When accidents involve eye injuries, it’s important to know what steps to take. Knowing what to do in the event of an emergency can minimise damage to the eye, ensure optimal healing and even save vision. Read on to find the 7 most common eye injuries and what to do if an accident occurs.
1. Scratched Eye (Corneal Abrasion)
A corneal abrasion (scratched cornea or scratched eye) is one of the most common eye injuries which can happen in an instant. Corneal abrasions result from a disruption or loss of cells in the top layer of the cornea, called the corneal epithelium. There are countless ways to get a corneal abrasion — from a poke in the eye, to a grain of sand getting stuck in your eye. No matter how big or small, anything that makes contact with the surface of your eye can cause an injury. A scratched cornea often causes significant discomfort, red eyes and hypersensitivity to light.
One of the biggest risks from corneal abrasions is that they can make your eye susceptible to infection from bacteria or a fungus. Certain types of bacteria and fungi can enter the eye through a scratch and cause serious harm in as little as 24 hours. This is especially true if whatever scratched your eye is dirty or contaminated.
What to do:
If you get something in your eye, you can attempt to flush it out with water, but don't rub your eye. Don't patch it either, since this can speed bacterial growth and increase the risk of an eye infection. Simply keep the eye closed or loosely tape a paper cup or eye shield over it. See your doctor as soon as possible to check out this type of eye injury.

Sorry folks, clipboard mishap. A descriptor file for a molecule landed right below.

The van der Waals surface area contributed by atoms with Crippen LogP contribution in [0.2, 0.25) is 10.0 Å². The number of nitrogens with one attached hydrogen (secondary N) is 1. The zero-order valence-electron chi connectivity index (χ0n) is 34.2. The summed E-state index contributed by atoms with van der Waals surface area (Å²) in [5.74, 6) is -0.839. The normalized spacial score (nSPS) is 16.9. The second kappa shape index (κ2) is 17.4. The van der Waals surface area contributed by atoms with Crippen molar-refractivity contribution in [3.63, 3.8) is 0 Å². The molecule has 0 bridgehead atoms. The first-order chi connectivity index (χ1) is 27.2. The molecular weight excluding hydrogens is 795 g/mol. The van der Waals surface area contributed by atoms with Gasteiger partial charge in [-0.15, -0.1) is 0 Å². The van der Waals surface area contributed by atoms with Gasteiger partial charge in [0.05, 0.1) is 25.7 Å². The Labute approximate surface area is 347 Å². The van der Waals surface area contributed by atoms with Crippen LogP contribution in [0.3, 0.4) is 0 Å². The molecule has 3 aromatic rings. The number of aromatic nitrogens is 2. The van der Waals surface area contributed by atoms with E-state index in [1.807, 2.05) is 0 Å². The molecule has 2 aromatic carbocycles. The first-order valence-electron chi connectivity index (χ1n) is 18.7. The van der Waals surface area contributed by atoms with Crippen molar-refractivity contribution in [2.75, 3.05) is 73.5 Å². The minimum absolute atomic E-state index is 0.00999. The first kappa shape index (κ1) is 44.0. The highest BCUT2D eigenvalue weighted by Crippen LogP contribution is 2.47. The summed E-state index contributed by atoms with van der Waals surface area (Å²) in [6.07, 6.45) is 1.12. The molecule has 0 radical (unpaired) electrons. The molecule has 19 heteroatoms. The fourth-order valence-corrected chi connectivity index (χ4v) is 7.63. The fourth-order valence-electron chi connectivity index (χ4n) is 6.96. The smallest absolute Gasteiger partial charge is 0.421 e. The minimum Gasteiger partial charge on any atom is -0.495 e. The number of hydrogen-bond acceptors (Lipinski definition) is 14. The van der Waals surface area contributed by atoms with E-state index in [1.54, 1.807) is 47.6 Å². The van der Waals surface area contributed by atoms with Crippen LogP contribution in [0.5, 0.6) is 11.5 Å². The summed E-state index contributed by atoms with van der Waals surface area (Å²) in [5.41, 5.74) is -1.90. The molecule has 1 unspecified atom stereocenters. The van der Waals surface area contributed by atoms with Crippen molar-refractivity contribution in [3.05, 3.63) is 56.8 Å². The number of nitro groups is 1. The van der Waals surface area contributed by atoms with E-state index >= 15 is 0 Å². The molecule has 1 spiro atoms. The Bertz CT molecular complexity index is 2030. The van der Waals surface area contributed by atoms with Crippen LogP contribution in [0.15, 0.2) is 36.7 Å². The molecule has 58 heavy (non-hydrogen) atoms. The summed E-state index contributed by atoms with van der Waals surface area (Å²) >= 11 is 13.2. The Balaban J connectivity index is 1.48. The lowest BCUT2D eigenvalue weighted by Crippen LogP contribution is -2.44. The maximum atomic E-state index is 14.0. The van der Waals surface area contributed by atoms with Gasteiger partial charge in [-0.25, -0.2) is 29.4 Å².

Treatment for a corneal abrasion depends on the severity of the wound and the cause of the injury. Minor abrasions sometimes can be treated with non-preserved lubricating drops to keep your eye moist and comfortable while your eye's natural healing process takes place.
More severe corneal abrasions may require an antibiotic ointment that stays on the eye longer, a steroid to decrease inflammation and scarring, and something to relieve pain and light sensitivity. Large, deep corneal abrasions take longer to heal and can cause a permanent scar that might affect vision.
2. Foreign Object in the Eye
A foreign object in the eye is something that gets into the the eye from outside the body. It can be anything that does not naturally belong there, from a particle of dust to a metal shard. When a foreign object enters the eye, it will most likely affect the cornea or the conjunctiva. If you have a foreign body in your eye, you will probably experience immediate symptoms which include: a sensation that something is stuck in your eye, eye pain, tearing, light sensitivity, excessive blinking, redness or a bloodshot eye.
What to do:
If you have a foreign object in your eye, prompt diagnosis and treatment will help prevent infection and potential loss of vision. Have someone look to see if there is anything visible. Even a small speck of sand can be intensely irritating but may be visible on the eye. You may be able to wash the object out. Sometimes lifting the lid away from the eye a few times helps free it up. If you can roll the lower lid out or flip over your upper lid you may find an otherwise invisible object so it can be removed.
If you have no success then visit an optometrist or ophthalmologist promptly so they can remove it. Pieces of metal on the eye can leave spots of rust which may need to be removed as well.
3. Perforation of the Eye
If you have something hit the eye at high speed then it may perforate the eye. This is of course very serious. You will probably experience immediate symptoms of intense pain and sensitivity and a reduction of vision.